Where there are hate and jealousy, there must also be love. These features are interdependent. Othello had a great love for his wife. He accepted to take her with him to war because she insisted. He also defends her in court saying it was her decision and that he did not have anything to influence her decision (Shmoop Editorial Team). Desdemona is also shown to have a great love for her husband. In the courthouse, she was disowned by her father because he did not approve of the man she had married. She stuck by her man at the risk of losing her father.
Othello is in line with Shakespeare’s traditional approach to literature. He places a heavily drawn out, considerably extravagant, phrases or narcissism. His sense of style most times is pompous or even extravagant. He is always looking for theatricality. Additionally, he places a lot of tragedies in his plays. Most end with the main characters dying due to some unnecessary family feud. He continually uses metaphors to create melodrama (Freelance Writing 2016).
Othello: a Critical Character Analysis of Desdemona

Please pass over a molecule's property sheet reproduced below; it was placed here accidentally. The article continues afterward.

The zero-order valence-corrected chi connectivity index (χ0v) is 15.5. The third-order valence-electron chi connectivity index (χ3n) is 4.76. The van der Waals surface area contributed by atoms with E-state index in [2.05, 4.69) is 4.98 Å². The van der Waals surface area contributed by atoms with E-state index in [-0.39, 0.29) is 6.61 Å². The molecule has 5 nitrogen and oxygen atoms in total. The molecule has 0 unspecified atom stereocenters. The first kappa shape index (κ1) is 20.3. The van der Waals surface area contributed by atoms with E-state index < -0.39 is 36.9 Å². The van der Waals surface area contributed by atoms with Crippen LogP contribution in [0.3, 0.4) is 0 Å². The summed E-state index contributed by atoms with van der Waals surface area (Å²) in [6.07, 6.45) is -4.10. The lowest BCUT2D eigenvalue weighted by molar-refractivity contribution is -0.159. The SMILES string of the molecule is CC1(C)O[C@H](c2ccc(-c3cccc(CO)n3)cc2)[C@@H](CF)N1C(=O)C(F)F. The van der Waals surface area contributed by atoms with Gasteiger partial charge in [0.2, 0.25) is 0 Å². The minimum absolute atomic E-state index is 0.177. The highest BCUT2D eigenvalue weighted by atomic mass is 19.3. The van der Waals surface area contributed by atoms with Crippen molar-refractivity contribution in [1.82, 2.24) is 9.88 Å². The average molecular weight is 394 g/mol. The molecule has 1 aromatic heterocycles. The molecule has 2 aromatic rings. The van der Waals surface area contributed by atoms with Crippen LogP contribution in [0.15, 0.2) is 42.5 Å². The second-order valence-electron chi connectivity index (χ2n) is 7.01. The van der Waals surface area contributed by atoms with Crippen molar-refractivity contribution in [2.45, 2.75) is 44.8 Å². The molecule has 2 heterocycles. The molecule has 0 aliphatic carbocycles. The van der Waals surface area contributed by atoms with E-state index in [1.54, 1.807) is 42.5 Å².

An unfortunately common critique Desdemona’s character in Othello is that she presents a passive character, who is virtuous, yet lacks any real depth or resolve, and thus the tragedy is unfortunately hollow because of this problem. This critic is not well founded, as Desdemona, on the contrary, presents an image of a woman going against the cultural expectations that society has placed on her, and instead choosing to follow through on her own convictions which primarily concern loving her husband Othello, proving to be a great and resilient woman. The tragedy does not suffer from any passivity on the part of Desdemona. Rather, it is her strong resolve to trust her husband in times of crucial doubt that emphasize the tragic elements of the play.This essay will observe the many aspects of Desdemona’s character throughout the play, such as her role in the play itself as a supporting character, her inaction actually constituting strength, her initiative in pursuing Othello, her loyalty to her husband over her father,choosing to go to war, and her unconditional love for Othello. Ultimately, Desdemona is a strong-willed character who actively chooses to love her husband over any obstacle.